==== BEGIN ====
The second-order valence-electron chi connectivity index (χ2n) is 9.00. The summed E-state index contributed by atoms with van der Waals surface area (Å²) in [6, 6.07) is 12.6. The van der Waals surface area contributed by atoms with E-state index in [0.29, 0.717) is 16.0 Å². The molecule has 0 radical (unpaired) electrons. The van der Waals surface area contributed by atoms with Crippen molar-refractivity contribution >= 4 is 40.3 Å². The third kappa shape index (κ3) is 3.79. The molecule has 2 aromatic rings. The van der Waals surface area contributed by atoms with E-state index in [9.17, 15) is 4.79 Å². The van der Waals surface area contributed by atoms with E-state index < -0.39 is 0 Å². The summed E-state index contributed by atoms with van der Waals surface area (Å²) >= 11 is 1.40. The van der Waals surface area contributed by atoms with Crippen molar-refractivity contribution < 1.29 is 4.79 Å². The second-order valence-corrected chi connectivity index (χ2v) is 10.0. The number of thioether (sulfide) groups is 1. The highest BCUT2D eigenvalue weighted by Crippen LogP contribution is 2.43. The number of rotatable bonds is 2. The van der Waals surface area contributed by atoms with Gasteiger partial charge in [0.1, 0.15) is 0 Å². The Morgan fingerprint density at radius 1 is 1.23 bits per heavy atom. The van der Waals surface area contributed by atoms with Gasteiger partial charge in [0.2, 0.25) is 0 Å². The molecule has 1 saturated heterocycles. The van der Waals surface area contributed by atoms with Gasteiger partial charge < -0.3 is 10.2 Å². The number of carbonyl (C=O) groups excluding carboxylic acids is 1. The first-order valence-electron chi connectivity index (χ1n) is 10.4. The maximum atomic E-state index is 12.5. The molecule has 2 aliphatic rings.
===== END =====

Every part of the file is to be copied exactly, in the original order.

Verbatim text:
The second-order valence-electron chi connectivity index (χ2n) is 9.00. The summed E-state index contributed by atoms with van der Waals surface area (Å²) in [6, 6.07) is 12.6. The van der Waals surface area contributed by atoms with E-state index in [0.29, 0.717) is 16.0 Å². The molecule has 0 radical (unpaired) electrons. The van der Waals surface area contributed by atoms with Crippen molar-refractivity contribution >= 4 is 40.3 Å². The third kappa shape index (κ3) is 3.79. The molecule has 2 aromatic rings. The van der Waals surface area contributed by atoms with E-state index in [9.17, 15) is 4.79 Å². The van der Waals surface area contributed by atoms with E-state index < -0.39 is 0 Å². The summed E-state index contributed by atoms with van der Waals surface area (Å²) >= 11 is 1.40. The van der Waals surface area contributed by atoms with Crippen molar-refractivity contribution < 1.29 is 4.79 Å². The second-order valence-corrected chi connectivity index (χ2v) is 10.0. The number of thioether (sulfide) groups is 1. The highest BCUT2D eigenvalue weighted by Crippen LogP contribution is 2.43. The number of rotatable bonds is 2. The van der Waals surface area contributed by atoms with Gasteiger partial charge in [0.1, 0.15) is 0 Å². The Morgan fingerprint density at radius 1 is 1.23 bits per heavy atom. The van der Waals surface area contributed by atoms with Gasteiger partial charge in [0.2, 0.25) is 0 Å². The molecule has 1 saturated heterocycles. The van der Waals surface area contributed by atoms with Gasteiger partial charge < -0.3 is 10.2 Å². The number of carbonyl (C=O) groups excluding carboxylic acids is 1. The first-order valence-electron chi connectivity index (χ1n) is 10.4. The maximum atomic E-state index is 12.5. The molecule has 2 aliphatic rings.